About the Global Detention Project:
Aims, Origins, Staff

 

Aims

 

The Global Detention Project (GDP) is a nonprofit research centre based in Geneva, Switzerland, that investigates the use of immigration-related detention as a response to global migration. Its objectives are:

 

To provide policy-makers, civil society actors, and human rights institutions with a source of accurate information and analysis about detention and other immigration control regimes, with a particular focus on the impact these policies have on the health, human rights, and well being of undocumented migrants, asylum seekers, and refugees.

To develop and maintain a measurable and regularly updated database on national detention regimes that can be used to assess the evolution of detention practices and serve as a framework for comparative analysis.

To improve accountability and transparency in the treatment of detainees.

To encourage scholarship in this aspect of the immigration phenomenon.

 


Origins

 

The idea of the Global Detention Project was initially developed in 2005 as a result of research undertaken by students at the Graduate Institute of International and Development Studies. The original intent was to create a tool for improving transparency of detention regimes by systematically documenting where and in what conditions migrants and asylum seekers are detained.

 

In 2006, the GDP received a start-up grant from the Geneva International Academic Network (RUIG-GIAN) to collaborate with the Graduate Institute's Political Science Department on completing a comprehensive assessment of the international scope of migrant detention practices. Since then, the GDP has received financial support from a host of other foundations, including the Oak Foundation, the Open Society Foundations, Zennström Philanthropies, and the Swiss Network for International Studies.

 

During 2009-2014, the GDP was housed at the Graduate Institute's Programme for the Study of Global Migration (now the Global Migration Centre). During this period, the project grew from a small academic research project into an important source of information and analysis on detention regimes across the globe.

 

In May 2014, the GDP was launched as an independent nonprofit research centre. 

 

 

Project Team


Staff

 

Michael Flynn: Executive Director

Mariette Grange: Senior Researcher

Izabella Majcher: Associate Researcher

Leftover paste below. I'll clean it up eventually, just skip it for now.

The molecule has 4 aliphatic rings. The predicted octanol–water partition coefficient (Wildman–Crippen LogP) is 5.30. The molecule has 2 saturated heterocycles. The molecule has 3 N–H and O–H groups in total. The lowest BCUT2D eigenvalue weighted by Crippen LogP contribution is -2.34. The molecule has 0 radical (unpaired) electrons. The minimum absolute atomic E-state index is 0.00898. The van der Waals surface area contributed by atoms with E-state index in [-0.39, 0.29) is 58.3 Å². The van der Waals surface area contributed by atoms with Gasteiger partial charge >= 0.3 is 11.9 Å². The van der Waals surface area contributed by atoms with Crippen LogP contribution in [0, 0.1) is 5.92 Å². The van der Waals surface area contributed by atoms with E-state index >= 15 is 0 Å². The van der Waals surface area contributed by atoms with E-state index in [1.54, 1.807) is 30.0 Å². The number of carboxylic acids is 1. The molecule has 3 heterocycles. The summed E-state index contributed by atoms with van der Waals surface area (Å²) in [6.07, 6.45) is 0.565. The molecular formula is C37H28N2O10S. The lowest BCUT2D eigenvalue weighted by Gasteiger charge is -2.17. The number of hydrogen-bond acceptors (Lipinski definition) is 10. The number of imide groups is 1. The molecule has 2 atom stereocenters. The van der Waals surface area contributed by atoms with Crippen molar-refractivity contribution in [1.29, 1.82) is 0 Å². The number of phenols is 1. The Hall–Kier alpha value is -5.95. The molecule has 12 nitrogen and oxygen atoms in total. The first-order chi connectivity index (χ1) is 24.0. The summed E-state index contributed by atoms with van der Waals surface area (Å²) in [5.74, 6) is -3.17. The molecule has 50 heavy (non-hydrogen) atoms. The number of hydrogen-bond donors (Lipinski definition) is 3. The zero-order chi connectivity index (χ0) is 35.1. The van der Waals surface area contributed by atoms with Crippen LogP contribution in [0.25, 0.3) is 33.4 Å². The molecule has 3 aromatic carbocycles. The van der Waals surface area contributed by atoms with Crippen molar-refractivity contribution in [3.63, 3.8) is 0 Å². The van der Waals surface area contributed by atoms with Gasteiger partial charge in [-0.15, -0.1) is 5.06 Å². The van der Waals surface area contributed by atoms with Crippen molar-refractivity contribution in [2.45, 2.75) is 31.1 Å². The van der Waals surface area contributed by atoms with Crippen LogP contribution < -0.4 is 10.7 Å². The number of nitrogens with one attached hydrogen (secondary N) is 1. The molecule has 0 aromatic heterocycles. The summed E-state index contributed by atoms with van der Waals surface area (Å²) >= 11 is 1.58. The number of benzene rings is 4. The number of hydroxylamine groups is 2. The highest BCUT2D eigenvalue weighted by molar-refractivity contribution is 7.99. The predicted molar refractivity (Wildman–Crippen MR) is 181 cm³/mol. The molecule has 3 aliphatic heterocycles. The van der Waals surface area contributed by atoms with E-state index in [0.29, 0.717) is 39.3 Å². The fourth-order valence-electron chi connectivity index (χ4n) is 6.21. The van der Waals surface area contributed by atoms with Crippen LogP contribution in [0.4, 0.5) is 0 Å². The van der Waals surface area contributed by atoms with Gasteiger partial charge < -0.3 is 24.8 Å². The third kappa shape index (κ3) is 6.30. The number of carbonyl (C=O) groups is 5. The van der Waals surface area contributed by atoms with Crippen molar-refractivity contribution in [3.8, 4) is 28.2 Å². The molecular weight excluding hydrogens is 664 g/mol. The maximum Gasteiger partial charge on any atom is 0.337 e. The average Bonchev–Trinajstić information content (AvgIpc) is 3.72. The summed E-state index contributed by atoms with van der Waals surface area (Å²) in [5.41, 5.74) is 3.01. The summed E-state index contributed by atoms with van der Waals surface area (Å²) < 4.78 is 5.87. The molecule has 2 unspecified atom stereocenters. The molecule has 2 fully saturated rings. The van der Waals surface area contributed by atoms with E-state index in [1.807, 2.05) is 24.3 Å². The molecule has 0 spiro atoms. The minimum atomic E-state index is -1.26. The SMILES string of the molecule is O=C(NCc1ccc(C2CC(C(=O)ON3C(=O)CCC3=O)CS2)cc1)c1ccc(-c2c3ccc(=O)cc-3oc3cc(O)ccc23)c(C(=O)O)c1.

Jana Loew: Intern

Parastou Hassouri: Consultant  

 

 

Executive Committee

 

Meghna Abraham (Amnesty International), President

George Kourous (UN Food and Agriculture Organization), Vice President

Yves Klein (Monfrini Crettol & Partners), Secretary

Pierre Simon (Processus Immobilier), Treasurer

Roberta Cecchetti (Save the Children)

Seta Hadeshian (Middle Eastern Council of Churches)

Severine Jacomy Vite (UNICEF)

Luke McCallin (UN Office for the Coordination of Humanitarian Affairs)

Fernand Melgar (Filmmaker/Climage.ch)

Alejandro Nadal (El Colegio de México)

Robert Norris (Federation of American Scientists)

Michaela Told (Graduate Institute of International and Development Studies)  

 

 

Academic Advisory Council

 

Mary Bosworth (Oxford University)

François Crépeau (McGill University)

Jeff Crisp (Refugees International)

Niels Frenzen (University of Southern California)

Elspeth Guild (Radboud University)

Jussi Hanhimäki (Graduate Institute of International and Development Studies)

Donald Kerwin (Center for Migration Studies)

Daniel Wilsher (City University London)

 

 

Former interns, researchers, and consultants: Bassiar Ali, Cecilia Cannon, Theo Coonen, Jaqueline Douniama, Christina Fialho, Claudie Fioroni, Anette Havardsen Skaar, Aiko Holvikivi, Cari Jeffries, Kelsey Jost-Creegan, Adrian Klocke, Yuki Kobayashi, Alexandra Lamb, Christa Lopez, Ben Lumsdaine, Alexander MacKinnon, Karen Marín Hernández, Luke McCallin, Sam Moog, Alix Nasri, Navitri Putri Guillaume, Ioana Raluca Balas, Isabel Ricupero, Jonathan Ruta, Marizen Santos, Noah Schwartz, Giulia Soldan, Yvette Stephens, and Hui Wang.